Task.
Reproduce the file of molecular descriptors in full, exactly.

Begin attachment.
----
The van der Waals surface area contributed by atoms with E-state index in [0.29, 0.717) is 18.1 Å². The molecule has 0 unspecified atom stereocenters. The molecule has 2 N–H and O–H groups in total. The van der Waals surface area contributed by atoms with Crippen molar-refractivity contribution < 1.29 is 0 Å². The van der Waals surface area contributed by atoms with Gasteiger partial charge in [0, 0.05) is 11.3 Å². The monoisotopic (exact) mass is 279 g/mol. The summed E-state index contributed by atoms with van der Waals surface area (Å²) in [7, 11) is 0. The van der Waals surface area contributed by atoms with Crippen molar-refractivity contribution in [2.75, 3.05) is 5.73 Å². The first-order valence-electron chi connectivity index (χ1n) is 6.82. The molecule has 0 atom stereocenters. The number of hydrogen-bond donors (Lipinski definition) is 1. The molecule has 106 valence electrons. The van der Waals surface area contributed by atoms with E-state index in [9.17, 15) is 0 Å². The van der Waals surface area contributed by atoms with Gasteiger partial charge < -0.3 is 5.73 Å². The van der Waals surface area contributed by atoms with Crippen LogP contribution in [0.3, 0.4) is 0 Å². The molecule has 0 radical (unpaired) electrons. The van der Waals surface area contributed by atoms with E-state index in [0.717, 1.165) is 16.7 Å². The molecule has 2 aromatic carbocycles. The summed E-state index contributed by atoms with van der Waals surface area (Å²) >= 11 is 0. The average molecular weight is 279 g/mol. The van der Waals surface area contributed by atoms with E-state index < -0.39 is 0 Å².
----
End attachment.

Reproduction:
The van der Waals surface area contributed by atoms with E-state index in [0.29, 0.717) is 18.1 Å². The molecule has 0 unspecified atom stereocenters. The molecule has 2 N–H and O–H groups in total. The van der Waals surface area contributed by atoms with Crippen molar-refractivity contribution < 1.29 is 0 Å². The van der Waals surface area contributed by atoms with Gasteiger partial charge in [0, 0.05) is 11.3 Å². The monoisotopic (exact) mass is 279 g/mol. The summed E-state index contributed by atoms with van der Waals surface area (Å²) in [7, 11) is 0. The van der Waals surface area contributed by atoms with Crippen molar-refractivity contribution in [2.75, 3.05) is 5.73 Å². The first-order valence-electron chi connectivity index (χ1n) is 6.82. The molecule has 0 atom stereocenters. The number of hydrogen-bond donors (Lipinski definition) is 1. The molecule has 106 valence electrons. The van der Waals surface area contributed by atoms with E-state index in [9.17, 15) is 0 Å². The van der Waals surface area contributed by atoms with Gasteiger partial charge < -0.3 is 5.73 Å². The van der Waals surface area contributed by atoms with Crippen LogP contribution in [0.3, 0.4) is 0 Å². The molecule has 0 radical (unpaired) electrons. The van der Waals surface area contributed by atoms with E-state index in [0.717, 1.165) is 16.7 Å². The molecule has 2 aromatic carbocycles. The summed E-state index contributed by atoms with van der Waals surface area (Å²) >= 11 is 0. The average molecular weight is 279 g/mol. The van der Waals surface area contributed by atoms with E-state index < -0.39 is 0 Å².